Each day, one in four Americans visit a fast food restaurant and a total of 40% of American meals are eaten outside the home. These facts are not only reflective of a culture lacking healthy eating habits, but they also suggest that there may be a loss of value in the opportunities that meals provide for building relationships, reminiscing on past experiences, and nurturing one another.
During his presentation at THE GREEN HOUSE® Project 3rdAnnual Meeting, “Food for Thought: How Choices Enhance Memory and Pleasure in Dining”, Dr. Judah Ronch encouraged us to ask the question, “How can the dining experience help elders to thrive?” Dr. Ronch, Dean of The Erickson School at UMBC, suggests that the brain is the “missing link” between dining and positive outcomes. Because our sensory memories go straight to the brain, as opposed to taking a pit stop in the language center to be altered before being stored, tastes and smells have a special ability to evoke strong emotional responses. In recognizing the emotional relationship with food, mealtime becomes not only a source of necessary calories and nutrients, but it also has the power to play a valuable role in achieving meaningful lives. Dr. Ronch explained that the potential positive outcomes can be optimized by expressing food preferences and balancing the brain’s desire to try new things.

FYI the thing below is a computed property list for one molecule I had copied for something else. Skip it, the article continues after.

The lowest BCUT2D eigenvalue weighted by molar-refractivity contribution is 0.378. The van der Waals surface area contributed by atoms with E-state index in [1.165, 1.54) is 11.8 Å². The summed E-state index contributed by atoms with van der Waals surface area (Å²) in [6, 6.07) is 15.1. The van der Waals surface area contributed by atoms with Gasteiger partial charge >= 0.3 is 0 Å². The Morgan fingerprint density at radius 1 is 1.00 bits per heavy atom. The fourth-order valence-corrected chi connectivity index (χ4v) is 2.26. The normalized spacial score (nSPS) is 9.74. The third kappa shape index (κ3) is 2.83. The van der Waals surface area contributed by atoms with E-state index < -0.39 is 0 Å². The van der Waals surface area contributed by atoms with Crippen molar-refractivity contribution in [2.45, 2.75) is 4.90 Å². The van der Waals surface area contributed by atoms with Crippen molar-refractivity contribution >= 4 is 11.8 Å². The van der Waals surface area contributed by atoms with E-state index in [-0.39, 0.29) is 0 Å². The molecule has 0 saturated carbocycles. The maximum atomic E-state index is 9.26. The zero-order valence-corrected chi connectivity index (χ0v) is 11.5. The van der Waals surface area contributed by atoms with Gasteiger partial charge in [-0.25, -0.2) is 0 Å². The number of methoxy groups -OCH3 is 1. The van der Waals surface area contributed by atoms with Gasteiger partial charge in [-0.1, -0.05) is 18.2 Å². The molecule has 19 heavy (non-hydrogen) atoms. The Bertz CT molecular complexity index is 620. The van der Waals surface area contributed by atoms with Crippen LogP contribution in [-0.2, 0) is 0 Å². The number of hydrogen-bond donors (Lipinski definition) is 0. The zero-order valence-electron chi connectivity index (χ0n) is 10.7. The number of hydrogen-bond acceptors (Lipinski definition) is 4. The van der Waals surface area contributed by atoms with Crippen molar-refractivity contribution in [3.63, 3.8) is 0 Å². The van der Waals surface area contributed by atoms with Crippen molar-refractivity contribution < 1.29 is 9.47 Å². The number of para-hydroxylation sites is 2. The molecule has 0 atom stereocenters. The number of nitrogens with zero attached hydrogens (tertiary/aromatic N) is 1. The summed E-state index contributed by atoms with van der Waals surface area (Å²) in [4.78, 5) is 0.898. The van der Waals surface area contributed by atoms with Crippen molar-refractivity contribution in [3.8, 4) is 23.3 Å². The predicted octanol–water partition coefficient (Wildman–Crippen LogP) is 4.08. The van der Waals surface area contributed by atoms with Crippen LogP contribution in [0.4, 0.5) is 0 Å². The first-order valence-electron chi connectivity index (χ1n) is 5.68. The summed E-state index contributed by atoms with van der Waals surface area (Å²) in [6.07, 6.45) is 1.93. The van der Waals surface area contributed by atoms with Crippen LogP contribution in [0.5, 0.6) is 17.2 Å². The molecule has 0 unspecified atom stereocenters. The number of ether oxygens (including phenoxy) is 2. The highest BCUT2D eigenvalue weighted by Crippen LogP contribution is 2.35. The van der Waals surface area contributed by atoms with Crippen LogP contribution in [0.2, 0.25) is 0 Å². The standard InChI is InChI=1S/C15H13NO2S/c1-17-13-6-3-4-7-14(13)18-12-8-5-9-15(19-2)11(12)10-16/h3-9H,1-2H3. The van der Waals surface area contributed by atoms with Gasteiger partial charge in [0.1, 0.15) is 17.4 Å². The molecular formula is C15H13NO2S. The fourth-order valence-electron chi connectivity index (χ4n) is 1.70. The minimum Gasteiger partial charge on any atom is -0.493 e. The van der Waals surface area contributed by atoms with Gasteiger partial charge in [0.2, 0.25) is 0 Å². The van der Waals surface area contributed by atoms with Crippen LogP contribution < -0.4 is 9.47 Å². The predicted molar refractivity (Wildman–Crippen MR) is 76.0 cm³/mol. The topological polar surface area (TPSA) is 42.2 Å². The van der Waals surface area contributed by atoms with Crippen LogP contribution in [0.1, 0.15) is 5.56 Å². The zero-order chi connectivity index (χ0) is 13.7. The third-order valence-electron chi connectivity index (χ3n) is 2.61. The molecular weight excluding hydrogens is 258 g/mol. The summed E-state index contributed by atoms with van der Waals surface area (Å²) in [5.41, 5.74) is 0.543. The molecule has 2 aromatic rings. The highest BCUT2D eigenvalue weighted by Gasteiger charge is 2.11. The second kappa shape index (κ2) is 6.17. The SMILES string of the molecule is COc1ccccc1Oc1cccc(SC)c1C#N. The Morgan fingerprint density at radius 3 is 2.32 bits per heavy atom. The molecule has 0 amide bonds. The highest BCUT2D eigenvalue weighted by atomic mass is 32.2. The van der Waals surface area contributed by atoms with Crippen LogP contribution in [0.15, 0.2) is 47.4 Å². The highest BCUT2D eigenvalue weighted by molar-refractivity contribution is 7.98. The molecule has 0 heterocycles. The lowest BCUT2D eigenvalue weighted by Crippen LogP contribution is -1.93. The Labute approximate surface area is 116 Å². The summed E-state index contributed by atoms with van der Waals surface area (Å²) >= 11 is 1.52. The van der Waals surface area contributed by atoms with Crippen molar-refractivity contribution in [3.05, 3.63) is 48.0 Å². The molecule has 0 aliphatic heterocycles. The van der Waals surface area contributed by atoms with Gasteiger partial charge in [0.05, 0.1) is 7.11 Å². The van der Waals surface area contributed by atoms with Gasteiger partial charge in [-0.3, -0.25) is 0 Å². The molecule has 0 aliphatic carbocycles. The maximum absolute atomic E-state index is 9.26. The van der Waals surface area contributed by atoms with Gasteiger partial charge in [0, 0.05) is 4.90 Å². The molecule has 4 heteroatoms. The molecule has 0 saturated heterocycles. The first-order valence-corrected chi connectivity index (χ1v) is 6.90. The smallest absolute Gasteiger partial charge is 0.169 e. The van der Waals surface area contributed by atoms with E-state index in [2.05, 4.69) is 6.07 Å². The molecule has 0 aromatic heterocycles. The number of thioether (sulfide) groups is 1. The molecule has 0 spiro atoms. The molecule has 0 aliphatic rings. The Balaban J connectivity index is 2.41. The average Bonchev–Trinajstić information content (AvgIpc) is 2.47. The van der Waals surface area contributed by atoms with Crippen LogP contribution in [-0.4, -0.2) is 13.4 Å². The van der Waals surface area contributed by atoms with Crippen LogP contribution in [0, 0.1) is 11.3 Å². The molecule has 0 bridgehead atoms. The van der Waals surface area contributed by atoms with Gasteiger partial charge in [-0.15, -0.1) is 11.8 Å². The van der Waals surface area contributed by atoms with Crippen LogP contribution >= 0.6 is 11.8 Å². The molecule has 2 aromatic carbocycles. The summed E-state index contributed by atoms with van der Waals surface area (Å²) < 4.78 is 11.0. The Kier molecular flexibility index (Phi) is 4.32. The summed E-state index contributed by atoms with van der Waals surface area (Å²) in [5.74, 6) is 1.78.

While the experience of dining holds a number of opportunities for providing meaning in the lives of elders, meals in traditional long-term care tend to take the form of what Dr. Bill Thomas calls a “down-to-the-minute ballet”. Food preparation and delivery is a large-scale, fast-paced, precisely-choreographed process, leaving little time (if any) to spice meals up with the principles of person-directed care. The Green House model, however, takes a radically different approach to dining, so as to support the “slow food” movement. The concept of convivium creates a shift in the traditional environment, philosophy, and practice surrounding meals that support the experience of sharing good food for pleasure.
So what is the recipe for successful convivium? Combine elder preferences with local foods, cultural traditions, and feedback from dieticians. Mix in a handful of family and community involvement, as well as ambiance to ensure that each meal is an occasion worth celebrating. And of course, the secret ingredient- a strong relationship and a true sense of knowing of each individual elder to ensure that his or her needs and wants are being met.
Consider how the meal preferences of each individual living in a Green House home may be valued and shared with all staff members, whether it is choices about flavor, meal time, or serving size. Build off of the innate emotional responses that are linked with food and take time to share memories or experiences with certain tastes and smells. Finally, don’t let the ticking clock be a distraction from enjoying the company of others to feed the body and soul. Bon Appétit!
**This post was written by Emily Duda, Project Associate at The Green House Project, as part of the Fighting the Dragon series. This is a repeating topic addressing issues of Institutional Creep. Please let us know of issues you have encountered or opportunities you have had in combating institutional behaviors or ideas that are often lurking. email@example.com